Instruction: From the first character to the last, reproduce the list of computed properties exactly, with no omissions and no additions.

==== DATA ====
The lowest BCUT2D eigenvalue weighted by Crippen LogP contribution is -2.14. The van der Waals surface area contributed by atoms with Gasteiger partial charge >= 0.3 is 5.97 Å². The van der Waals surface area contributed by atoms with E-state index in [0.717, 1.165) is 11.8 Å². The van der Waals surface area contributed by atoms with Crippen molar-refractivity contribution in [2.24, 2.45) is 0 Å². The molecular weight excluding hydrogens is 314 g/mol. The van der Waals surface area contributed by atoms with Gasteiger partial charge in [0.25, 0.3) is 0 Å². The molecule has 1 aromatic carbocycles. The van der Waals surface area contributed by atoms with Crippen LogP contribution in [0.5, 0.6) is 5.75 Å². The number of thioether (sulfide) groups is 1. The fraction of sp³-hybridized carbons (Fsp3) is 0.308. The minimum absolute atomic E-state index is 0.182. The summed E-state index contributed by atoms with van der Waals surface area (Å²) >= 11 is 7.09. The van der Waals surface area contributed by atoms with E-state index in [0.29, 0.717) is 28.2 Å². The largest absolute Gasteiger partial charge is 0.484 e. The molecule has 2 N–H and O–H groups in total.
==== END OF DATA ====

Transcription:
The lowest BCUT2D eigenvalue weighted by Crippen LogP contribution is -2.14. The van der Waals surface area contributed by atoms with Gasteiger partial charge >= 0.3 is 5.97 Å². The van der Waals surface area contributed by atoms with E-state index in [0.717, 1.165) is 11.8 Å². The van der Waals surface area contributed by atoms with Crippen molar-refractivity contribution in [2.24, 2.45) is 0 Å². The molecular weight excluding hydrogens is 314 g/mol. The van der Waals surface area contributed by atoms with Gasteiger partial charge in [0.25, 0.3) is 0 Å². The molecule has 1 aromatic carbocycles. The van der Waals surface area contributed by atoms with Crippen LogP contribution in [0.5, 0.6) is 5.75 Å². The number of thioether (sulfide) groups is 1. The fraction of sp³-hybridized carbons (Fsp3) is 0.308. The minimum absolute atomic E-state index is 0.182. The summed E-state index contributed by atoms with van der Waals surface area (Å²) >= 11 is 7.09. The van der Waals surface area contributed by atoms with E-state index in [0.29, 0.717) is 28.2 Å². The largest absolute Gasteiger partial charge is 0.484 e. The molecule has 2 N–H and O–H groups in total.